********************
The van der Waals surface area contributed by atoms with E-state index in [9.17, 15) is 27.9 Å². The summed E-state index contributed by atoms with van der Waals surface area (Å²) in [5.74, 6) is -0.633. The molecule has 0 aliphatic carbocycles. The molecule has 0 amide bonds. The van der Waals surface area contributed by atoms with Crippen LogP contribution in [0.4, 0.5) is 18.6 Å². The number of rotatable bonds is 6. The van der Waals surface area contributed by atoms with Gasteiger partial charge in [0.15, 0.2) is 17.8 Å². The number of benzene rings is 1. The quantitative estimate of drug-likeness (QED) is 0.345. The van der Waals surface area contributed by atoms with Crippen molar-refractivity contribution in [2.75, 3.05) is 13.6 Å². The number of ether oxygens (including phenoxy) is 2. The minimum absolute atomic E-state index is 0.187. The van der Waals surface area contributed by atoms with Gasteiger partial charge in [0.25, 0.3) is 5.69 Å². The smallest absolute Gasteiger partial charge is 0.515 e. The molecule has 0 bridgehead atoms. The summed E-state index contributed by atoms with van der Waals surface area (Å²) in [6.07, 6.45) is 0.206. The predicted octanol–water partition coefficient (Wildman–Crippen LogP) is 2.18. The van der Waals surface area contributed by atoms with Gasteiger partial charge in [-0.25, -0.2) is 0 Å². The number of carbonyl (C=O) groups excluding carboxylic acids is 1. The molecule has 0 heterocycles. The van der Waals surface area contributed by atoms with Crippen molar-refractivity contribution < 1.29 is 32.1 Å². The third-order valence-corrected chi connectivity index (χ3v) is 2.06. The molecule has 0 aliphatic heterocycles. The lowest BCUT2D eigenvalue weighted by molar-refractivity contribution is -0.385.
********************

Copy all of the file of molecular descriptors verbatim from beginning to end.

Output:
The van der Waals surface area contributed by atoms with E-state index in [9.17, 15) is 27.9 Å². The summed E-state index contributed by atoms with van der Waals surface area (Å²) in [5.74, 6) is -0.633. The molecule has 0 aliphatic carbocycles. The molecule has 0 amide bonds. The van der Waals surface area contributed by atoms with Crippen LogP contribution in [0.4, 0.5) is 18.6 Å². The number of rotatable bonds is 6. The van der Waals surface area contributed by atoms with Gasteiger partial charge in [0.15, 0.2) is 17.8 Å². The number of benzene rings is 1. The quantitative estimate of drug-likeness (QED) is 0.345. The van der Waals surface area contributed by atoms with Crippen molar-refractivity contribution in [2.75, 3.05) is 13.6 Å². The number of ether oxygens (including phenoxy) is 2. The minimum absolute atomic E-state index is 0.187. The van der Waals surface area contributed by atoms with Gasteiger partial charge in [0.25, 0.3) is 5.69 Å². The smallest absolute Gasteiger partial charge is 0.515 e. The molecule has 0 bridgehead atoms. The summed E-state index contributed by atoms with van der Waals surface area (Å²) in [6.07, 6.45) is 0.206. The predicted octanol–water partition coefficient (Wildman–Crippen LogP) is 2.18. The van der Waals surface area contributed by atoms with Gasteiger partial charge in [-0.25, -0.2) is 0 Å². The number of carbonyl (C=O) groups excluding carboxylic acids is 1. The molecule has 0 heterocycles. The van der Waals surface area contributed by atoms with Crippen molar-refractivity contribution < 1.29 is 32.1 Å². The third-order valence-corrected chi connectivity index (χ3v) is 2.06. The molecule has 0 aliphatic heterocycles. The lowest BCUT2D eigenvalue weighted by molar-refractivity contribution is -0.385.